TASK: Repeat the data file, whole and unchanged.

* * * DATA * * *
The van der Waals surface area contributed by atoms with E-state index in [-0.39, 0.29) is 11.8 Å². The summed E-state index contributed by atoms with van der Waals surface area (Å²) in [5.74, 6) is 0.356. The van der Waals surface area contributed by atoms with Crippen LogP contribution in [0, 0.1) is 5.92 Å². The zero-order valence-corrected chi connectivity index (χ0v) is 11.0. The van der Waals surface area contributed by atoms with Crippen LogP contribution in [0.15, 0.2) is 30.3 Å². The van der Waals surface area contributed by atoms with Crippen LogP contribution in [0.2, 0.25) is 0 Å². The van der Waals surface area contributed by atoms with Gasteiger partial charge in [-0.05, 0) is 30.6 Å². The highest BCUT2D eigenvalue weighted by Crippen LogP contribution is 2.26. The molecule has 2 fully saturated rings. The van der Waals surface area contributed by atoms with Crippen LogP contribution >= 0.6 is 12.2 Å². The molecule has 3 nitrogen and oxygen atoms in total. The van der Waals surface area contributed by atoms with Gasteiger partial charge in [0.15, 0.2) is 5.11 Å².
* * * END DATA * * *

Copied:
The van der Waals surface area contributed by atoms with E-state index in [-0.39, 0.29) is 11.8 Å². The summed E-state index contributed by atoms with van der Waals surface area (Å²) in [5.74, 6) is 0.356. The van der Waals surface area contributed by atoms with Crippen LogP contribution in [0, 0.1) is 5.92 Å². The zero-order valence-corrected chi connectivity index (χ0v) is 11.0. The van der Waals surface area contributed by atoms with Crippen LogP contribution in [0.15, 0.2) is 30.3 Å². The van der Waals surface area contributed by atoms with Crippen LogP contribution in [0.2, 0.25) is 0 Å². The van der Waals surface area contributed by atoms with Gasteiger partial charge in [-0.05, 0) is 30.6 Å². The highest BCUT2D eigenvalue weighted by Crippen LogP contribution is 2.26. The molecule has 2 fully saturated rings. The van der Waals surface area contributed by atoms with Crippen LogP contribution >= 0.6 is 12.2 Å². The molecule has 3 nitrogen and oxygen atoms in total. The van der Waals surface area contributed by atoms with Gasteiger partial charge in [0.15, 0.2) is 5.11 Å².